January, 2003: Having trouble understanding
the National Organic Standards? If so, you’re not alone!
We’re here to help. We’re the newfarm.org answer
team. We have compiled a team of experienced organic farmers
and certification experts to answer your questions about the
standards, approved materials, certification process, labeling
requirements, and more.
The National Organic Standards (NOS) were developed by the
USDA to implement the Organic Foods Production Act of 1990
(OFPA). The NOS are based on recommendations of the National
Organic Standards Board (NOSB), which was appointed by the
Secretary of Agriculture to provide advice to implement OFPA
and to review substances allowed in organic production and
As you may recall, the USDA issued the first proposed rule
in December, 1997. That proposed set of standards would have
allowed genetic engineering, irradiation, sewage sludge, antibiotics,
re-feeding of animal by-products, and other practices long
prohibited in organic agriculture. That proposal received
275,603 comments, and was withdrawn.
The second proposed rule was issued in March, 2000. It was
much more consistent with existing organic standards than
the first proposed rule. It received about 40,000 comments,
and served as the basis for the “final rule”,
issued in December, 2000.
The final rule contains the National Organic Standards, complete
with an extensive list of definitions and the “National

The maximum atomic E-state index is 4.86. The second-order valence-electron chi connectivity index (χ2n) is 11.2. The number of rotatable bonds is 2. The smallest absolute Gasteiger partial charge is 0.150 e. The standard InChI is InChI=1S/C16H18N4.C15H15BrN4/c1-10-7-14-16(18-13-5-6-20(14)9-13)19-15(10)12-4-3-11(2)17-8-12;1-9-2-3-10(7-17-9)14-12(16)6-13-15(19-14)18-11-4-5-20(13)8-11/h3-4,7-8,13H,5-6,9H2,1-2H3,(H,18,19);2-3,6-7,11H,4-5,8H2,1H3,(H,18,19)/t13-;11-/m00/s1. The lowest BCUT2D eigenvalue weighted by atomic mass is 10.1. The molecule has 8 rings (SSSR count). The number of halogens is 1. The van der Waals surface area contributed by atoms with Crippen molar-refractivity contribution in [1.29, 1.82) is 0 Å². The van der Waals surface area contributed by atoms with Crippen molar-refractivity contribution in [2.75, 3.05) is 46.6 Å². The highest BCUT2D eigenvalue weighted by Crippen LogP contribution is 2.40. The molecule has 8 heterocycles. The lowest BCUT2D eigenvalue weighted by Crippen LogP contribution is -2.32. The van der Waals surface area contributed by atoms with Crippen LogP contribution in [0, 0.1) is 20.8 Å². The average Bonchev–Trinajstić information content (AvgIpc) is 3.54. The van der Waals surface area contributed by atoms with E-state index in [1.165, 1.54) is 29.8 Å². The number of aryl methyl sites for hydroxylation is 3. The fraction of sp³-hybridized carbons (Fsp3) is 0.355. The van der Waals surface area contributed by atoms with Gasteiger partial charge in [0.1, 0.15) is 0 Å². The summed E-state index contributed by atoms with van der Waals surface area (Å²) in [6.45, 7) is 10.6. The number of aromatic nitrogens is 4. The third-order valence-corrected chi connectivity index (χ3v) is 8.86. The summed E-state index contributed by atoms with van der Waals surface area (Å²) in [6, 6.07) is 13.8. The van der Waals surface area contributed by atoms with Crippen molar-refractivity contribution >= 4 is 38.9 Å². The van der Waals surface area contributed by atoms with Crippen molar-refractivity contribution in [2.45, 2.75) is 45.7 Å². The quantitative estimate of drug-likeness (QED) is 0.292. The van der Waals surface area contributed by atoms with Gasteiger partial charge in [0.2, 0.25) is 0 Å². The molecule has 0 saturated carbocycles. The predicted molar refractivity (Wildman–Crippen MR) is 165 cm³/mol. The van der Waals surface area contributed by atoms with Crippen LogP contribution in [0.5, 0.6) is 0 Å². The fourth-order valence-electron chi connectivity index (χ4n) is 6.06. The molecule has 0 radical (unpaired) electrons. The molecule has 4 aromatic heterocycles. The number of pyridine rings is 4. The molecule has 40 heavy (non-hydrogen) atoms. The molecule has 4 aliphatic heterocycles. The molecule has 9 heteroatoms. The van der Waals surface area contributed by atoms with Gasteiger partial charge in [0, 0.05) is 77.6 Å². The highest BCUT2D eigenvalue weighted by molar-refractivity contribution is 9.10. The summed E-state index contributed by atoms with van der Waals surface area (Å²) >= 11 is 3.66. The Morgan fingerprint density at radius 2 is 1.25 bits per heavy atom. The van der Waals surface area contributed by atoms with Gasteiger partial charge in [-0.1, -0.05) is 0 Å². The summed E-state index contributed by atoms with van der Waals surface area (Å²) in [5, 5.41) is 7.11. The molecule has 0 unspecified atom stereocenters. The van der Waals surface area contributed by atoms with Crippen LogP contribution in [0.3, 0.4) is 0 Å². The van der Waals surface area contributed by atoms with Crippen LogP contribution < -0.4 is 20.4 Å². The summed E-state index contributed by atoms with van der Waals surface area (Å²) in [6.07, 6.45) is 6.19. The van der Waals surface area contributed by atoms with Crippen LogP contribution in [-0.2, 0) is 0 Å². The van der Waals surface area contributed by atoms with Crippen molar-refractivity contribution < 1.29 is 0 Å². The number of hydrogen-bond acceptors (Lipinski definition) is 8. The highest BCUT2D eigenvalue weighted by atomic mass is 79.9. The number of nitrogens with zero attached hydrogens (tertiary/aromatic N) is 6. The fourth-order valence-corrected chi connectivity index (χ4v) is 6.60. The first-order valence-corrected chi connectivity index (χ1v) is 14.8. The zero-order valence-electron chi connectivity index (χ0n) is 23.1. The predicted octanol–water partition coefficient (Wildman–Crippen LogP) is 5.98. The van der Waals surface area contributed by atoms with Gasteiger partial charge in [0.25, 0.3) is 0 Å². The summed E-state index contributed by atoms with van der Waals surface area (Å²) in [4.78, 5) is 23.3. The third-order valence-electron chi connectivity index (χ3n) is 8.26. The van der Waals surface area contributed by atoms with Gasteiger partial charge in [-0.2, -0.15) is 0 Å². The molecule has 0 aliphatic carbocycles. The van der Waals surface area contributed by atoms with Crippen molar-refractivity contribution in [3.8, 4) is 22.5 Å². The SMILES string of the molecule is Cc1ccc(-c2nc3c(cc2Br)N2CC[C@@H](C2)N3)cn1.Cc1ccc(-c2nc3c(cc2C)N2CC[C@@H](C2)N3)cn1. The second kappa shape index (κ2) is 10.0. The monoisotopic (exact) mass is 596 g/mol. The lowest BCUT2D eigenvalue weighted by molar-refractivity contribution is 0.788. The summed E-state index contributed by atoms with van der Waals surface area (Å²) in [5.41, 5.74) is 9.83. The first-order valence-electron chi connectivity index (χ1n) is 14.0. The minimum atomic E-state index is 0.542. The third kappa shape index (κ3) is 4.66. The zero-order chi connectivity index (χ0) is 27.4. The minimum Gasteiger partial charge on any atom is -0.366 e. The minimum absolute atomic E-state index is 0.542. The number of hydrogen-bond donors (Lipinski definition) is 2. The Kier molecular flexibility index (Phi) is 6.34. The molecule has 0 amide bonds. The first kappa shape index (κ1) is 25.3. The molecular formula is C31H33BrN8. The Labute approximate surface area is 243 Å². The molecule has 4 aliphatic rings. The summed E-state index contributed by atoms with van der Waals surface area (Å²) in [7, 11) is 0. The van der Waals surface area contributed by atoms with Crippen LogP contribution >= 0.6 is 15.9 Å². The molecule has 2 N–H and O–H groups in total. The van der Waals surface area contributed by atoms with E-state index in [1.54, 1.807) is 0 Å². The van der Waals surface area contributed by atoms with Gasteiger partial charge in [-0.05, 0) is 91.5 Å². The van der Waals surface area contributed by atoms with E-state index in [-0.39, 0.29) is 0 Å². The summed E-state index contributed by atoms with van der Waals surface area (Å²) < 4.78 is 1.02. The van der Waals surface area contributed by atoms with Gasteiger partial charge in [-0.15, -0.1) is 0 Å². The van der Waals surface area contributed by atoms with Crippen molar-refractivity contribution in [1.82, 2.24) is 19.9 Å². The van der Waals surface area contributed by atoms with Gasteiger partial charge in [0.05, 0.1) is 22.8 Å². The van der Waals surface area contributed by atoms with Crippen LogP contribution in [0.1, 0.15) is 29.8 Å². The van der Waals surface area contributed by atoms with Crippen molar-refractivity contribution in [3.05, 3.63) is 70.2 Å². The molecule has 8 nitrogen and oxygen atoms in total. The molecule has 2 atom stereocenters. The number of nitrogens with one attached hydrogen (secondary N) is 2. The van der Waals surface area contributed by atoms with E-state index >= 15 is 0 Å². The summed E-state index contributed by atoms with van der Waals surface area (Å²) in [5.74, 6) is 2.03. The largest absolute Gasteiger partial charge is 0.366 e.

List” of allowed synthetic and prohibited natural substances.
It also contains labeling, certification, accreditation, enforcement,
and testing requirements. The final rule came into full effect
on October, 21, 2002. The text of the rule, along with policy
statements, program updates, a list of accredited certifying
agents, complaint procedures, and other related information
can be found at www.ams.usda.gov/nop.
Because the NOS are written as part of a legal regulation,
it is often hard to understand (even for lawyers). Sections
of the regulation are inter-linked to one another, meaning
that many parts of the rule may affect your operation. This
may not be readily apparent. The newfarm.org answer team is
here to help make sense of the regulation.
Any agricultural product technically can be produced using
organic methods. The NOS covers all agricultural products
labeled and sold as “organic” or “organically
produced”. The rule covers organic vegetable growers,
orchardists, livestock producers, ranchers, processors, and
handlers. Parts of the regulation even apply to retailers.
As an organic operator, it is good for you to understand the
requirements for other sectors, since these may affect your
While the National Organic Standards are relatively new,
organic standards and certification have existed in the United
States since the mid-1970’s, beginning with California
Certified Organic Farmers. As the markets for organic products
grew, so did the number of organic certification agencies.
Though the standards of the different agencies, and states
which defined “organic” through legislation, were
similar, there were differences. These differences sometimes
resulted in trade difficulties and disputes between regions
over whose standards were more “organic”.
OFPA was passed by Congress in 1990 to begin the process
of resolving the differences and establishing one set of national
standards. Those standards are now in place. All certifiers
who operate in the U.S., and all certifiers who certify products
sold as “organic” in the U.S., must follow the
NOS, and they must be accredited by the USDA to show that